For a simple proof of concept project i'm (attempting!) to do, i've started looking into openSSL elliptic curve cryptography.

However instead of the standard key lengths, 160-512. I'm interested in a resultant key of just 64 bits (less secure I know but that's my projects purpose). Is it possible using elliptic curve cryptography?

I'm quite a novice, is there anything fundamentaly wrong with instead generating say a 256 key and cutting it size to 64bit?

Any advice would be greatly appreicated thanks.

  • $\begingroup$ Apart from being broken in a few minutes on a standard computer, there is nothing wrong with using a 64 bit field. The bigger problem is that you need to find curve parameters which requires understanding the mathematics behind ECC (Unless there are some standard SAGE scripts which do it for you). $\endgroup$ Commented Mar 7, 2014 at 11:43
  • $\begingroup$ Point counting on such a small curve might not be that difficult - you could use a pretty naive/simple algorithm and not worry about it taking years to complete. $\endgroup$
    – pg1989
    Commented Mar 8, 2014 at 2:14

2 Answers 2


I'm not sure if I get your question correctly. Do you like to use a 256 bit curve to generate a (secret) key of this size and later drop 192 bits? If this is the case your 64 bits will be useless because you secret key will not have any relation with the public. Furthermore, in a magic case that this works, your field operations will continue living in a 256 finite field.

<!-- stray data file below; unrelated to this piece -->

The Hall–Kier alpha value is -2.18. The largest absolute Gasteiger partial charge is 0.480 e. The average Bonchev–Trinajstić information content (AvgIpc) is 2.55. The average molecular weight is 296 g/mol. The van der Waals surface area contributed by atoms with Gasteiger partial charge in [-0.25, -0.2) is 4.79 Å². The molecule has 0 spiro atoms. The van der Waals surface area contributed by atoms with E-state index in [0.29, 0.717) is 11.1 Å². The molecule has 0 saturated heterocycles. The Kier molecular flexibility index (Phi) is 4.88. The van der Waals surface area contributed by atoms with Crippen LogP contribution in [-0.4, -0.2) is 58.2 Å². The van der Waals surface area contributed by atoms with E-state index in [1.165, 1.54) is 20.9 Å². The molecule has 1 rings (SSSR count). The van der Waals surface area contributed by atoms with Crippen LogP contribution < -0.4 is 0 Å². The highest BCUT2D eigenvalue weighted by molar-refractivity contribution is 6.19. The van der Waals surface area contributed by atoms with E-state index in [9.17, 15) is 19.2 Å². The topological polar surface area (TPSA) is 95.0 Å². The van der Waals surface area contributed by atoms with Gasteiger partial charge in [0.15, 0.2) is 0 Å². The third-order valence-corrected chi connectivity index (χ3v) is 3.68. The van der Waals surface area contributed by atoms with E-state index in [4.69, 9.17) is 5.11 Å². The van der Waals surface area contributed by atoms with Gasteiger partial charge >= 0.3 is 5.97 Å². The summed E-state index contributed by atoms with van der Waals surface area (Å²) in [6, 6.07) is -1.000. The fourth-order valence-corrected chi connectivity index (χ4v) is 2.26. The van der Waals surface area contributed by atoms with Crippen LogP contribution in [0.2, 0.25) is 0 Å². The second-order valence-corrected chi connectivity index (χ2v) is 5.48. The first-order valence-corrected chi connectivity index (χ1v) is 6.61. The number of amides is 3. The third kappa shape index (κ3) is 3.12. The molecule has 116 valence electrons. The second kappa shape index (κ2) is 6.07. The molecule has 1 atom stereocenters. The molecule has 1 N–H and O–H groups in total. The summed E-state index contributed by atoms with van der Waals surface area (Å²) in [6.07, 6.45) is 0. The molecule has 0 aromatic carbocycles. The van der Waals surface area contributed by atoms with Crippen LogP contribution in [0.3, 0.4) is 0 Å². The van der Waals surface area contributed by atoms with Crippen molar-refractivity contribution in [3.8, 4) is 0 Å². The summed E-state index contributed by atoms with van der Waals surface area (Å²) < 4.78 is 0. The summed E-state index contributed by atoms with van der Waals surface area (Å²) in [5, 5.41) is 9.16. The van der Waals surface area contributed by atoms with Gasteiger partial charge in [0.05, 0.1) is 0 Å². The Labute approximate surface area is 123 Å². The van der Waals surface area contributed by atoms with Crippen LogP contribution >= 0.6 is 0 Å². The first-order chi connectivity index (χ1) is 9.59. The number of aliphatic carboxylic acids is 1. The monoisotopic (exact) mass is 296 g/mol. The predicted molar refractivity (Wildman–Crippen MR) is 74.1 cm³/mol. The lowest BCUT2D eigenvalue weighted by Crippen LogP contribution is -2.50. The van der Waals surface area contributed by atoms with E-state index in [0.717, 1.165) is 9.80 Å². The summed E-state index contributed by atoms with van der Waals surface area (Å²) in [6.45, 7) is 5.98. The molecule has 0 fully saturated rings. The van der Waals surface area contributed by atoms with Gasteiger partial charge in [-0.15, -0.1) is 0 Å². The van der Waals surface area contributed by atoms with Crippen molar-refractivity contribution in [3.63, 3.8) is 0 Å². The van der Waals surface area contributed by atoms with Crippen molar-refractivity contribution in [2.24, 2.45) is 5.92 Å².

If you like to use a 64 bits EC cryptosystem, first thing you need is to stablish the "setup": a tuple that 'configures' this set up. You may like to check the IEEE P1363 for details, but to have a cryptographically good curve (ignoring the fact that 64 bit is very few). As an example for a finite field:

  1. Generate $p$: random big prime of your 64 bits.
  2. Generate $a$ and $b$: in $\mathbb{F}_{p}$
  3. Check non zero discriminant: $\Delta\neq 0$
  4. Calculate the cardinal $|E(\mathbb{F}_p)|$
  5. Check this cardinal is in the hasse interval
  6. Check this cardinal factorises in $n$ and $h$ where $h<<<n$ and $h\in[1,2,4]$

If steps 3, 5 and 6 fails, go back to step 2 or even 1.

At this point you have a cryptographically good curve, then you need the cyclic subgroup where the ECDLP will protect your secrets.

  1. Generate a random $x\in_R \mathbb{F}_p$ until you find a valid point in your curve. (for a valid $x$ there will be two $y$, select at random).
  2. Check $[n]G=\mathcal{O}_E$

Same than before, if you random point doesn't pass check 2, repeat. But the probability to find a good one is bigger as your cofactor $h$ is smaller.

As you can see, this process is not light and it becomes heavier and heavier (exponentially) when you increase your 64 bits.

  • $\begingroup$ Thanks yeah I quickly realized trimming the private key would mess things up! Thanks for your help, i'll look into this. $\endgroup$ Commented Mar 7, 2014 at 18:23
  • $\begingroup$ Hasse's theorem guarantees that the cardinality $|E(\mathbb F_p)|$ is in the interval $p + 1 \pm 2 \sqrt p$. If step (5) fails, you've done something terribly wrong… There's also many more criteria for secure elliptic curve selection, depending on application; see safecurves.cr.yp.to for criteria for DH functions and Schnorr signatures. $\endgroup$ Commented Jun 14, 2019 at 2:15

No nothing. Elliptic curve cryptography can be done on any discrete field. Hence, if you choose a 64-bit key, the DL-problem in the group induced by elliptic curves might be not that hard, but still it is valid to do.


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